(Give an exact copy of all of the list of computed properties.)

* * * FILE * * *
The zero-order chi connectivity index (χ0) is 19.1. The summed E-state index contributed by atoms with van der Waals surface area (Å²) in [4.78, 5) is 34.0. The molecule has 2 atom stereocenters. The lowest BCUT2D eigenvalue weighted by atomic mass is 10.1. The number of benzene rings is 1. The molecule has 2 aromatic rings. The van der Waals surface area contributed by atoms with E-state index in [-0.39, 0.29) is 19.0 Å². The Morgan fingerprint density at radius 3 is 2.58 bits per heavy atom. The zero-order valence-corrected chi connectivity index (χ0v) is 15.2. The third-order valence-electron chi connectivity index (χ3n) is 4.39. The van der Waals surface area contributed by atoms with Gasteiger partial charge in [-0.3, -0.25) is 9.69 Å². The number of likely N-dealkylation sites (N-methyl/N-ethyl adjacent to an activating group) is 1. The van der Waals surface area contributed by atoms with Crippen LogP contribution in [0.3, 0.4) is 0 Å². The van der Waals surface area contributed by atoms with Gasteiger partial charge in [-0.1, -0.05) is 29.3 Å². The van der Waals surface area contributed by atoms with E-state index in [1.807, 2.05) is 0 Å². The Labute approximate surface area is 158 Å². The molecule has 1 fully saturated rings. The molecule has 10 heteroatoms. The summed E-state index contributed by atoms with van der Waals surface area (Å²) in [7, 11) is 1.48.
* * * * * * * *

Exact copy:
The zero-order chi connectivity index (χ0) is 19.1. The summed E-state index contributed by atoms with van der Waals surface area (Å²) in [4.78, 5) is 34.0. The molecule has 2 atom stereocenters. The lowest BCUT2D eigenvalue weighted by atomic mass is 10.1. The number of benzene rings is 1. The molecule has 2 aromatic rings. The van der Waals surface area contributed by atoms with E-state index in [-0.39, 0.29) is 19.0 Å². The Morgan fingerprint density at radius 3 is 2.58 bits per heavy atom. The zero-order valence-corrected chi connectivity index (χ0v) is 15.2. The third-order valence-electron chi connectivity index (χ3n) is 4.39. The van der Waals surface area contributed by atoms with Gasteiger partial charge in [-0.3, -0.25) is 9.69 Å². The number of likely N-dealkylation sites (N-methyl/N-ethyl adjacent to an activating group) is 1. The van der Waals surface area contributed by atoms with Crippen LogP contribution in [0.3, 0.4) is 0 Å². The van der Waals surface area contributed by atoms with Gasteiger partial charge in [-0.1, -0.05) is 29.3 Å². The van der Waals surface area contributed by atoms with E-state index in [1.807, 2.05) is 0 Å². The Labute approximate surface area is 158 Å². The molecule has 1 fully saturated rings. The molecule has 10 heteroatoms. The summed E-state index contributed by atoms with van der Waals surface area (Å²) in [7, 11) is 1.48.